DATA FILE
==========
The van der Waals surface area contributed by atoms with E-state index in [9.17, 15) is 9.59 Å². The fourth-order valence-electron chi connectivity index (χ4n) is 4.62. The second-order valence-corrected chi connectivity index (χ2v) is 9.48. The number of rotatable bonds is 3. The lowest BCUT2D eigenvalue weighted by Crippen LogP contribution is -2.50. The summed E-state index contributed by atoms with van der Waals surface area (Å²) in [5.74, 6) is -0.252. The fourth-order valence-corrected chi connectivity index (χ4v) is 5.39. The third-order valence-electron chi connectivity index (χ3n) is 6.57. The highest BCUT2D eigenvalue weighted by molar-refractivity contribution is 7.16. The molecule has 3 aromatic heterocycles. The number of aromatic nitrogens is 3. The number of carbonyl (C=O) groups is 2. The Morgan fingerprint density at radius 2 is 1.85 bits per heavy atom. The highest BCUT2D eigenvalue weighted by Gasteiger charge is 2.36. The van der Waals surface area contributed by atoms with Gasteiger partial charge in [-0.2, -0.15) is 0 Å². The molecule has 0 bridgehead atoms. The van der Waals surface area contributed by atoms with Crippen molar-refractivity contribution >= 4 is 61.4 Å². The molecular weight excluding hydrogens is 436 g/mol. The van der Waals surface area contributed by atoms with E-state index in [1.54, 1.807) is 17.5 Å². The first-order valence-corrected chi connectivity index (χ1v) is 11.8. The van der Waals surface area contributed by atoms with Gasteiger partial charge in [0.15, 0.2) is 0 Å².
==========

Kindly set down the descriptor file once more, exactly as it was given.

The van der Waals surface area contributed by atoms with E-state index in [9.17, 15) is 9.59 Å². The fourth-order valence-electron chi connectivity index (χ4n) is 4.62. The second-order valence-corrected chi connectivity index (χ2v) is 9.48. The number of rotatable bonds is 3. The lowest BCUT2D eigenvalue weighted by Crippen LogP contribution is -2.50. The summed E-state index contributed by atoms with van der Waals surface area (Å²) in [5.74, 6) is -0.252. The fourth-order valence-corrected chi connectivity index (χ4v) is 5.39. The third-order valence-electron chi connectivity index (χ3n) is 6.57. The highest BCUT2D eigenvalue weighted by molar-refractivity contribution is 7.16. The molecule has 3 aromatic heterocycles. The number of aromatic nitrogens is 3. The number of carbonyl (C=O) groups is 2. The Morgan fingerprint density at radius 2 is 1.85 bits per heavy atom. The highest BCUT2D eigenvalue weighted by Gasteiger charge is 2.36. The van der Waals surface area contributed by atoms with Gasteiger partial charge in [-0.2, -0.15) is 0 Å². The molecule has 0 bridgehead atoms. The van der Waals surface area contributed by atoms with Crippen molar-refractivity contribution >= 4 is 61.4 Å². The molecular weight excluding hydrogens is 436 g/mol. The van der Waals surface area contributed by atoms with E-state index in [1.54, 1.807) is 17.5 Å². The first-order valence-corrected chi connectivity index (χ1v) is 11.8. The van der Waals surface area contributed by atoms with Gasteiger partial charge in [0.15, 0.2) is 0 Å².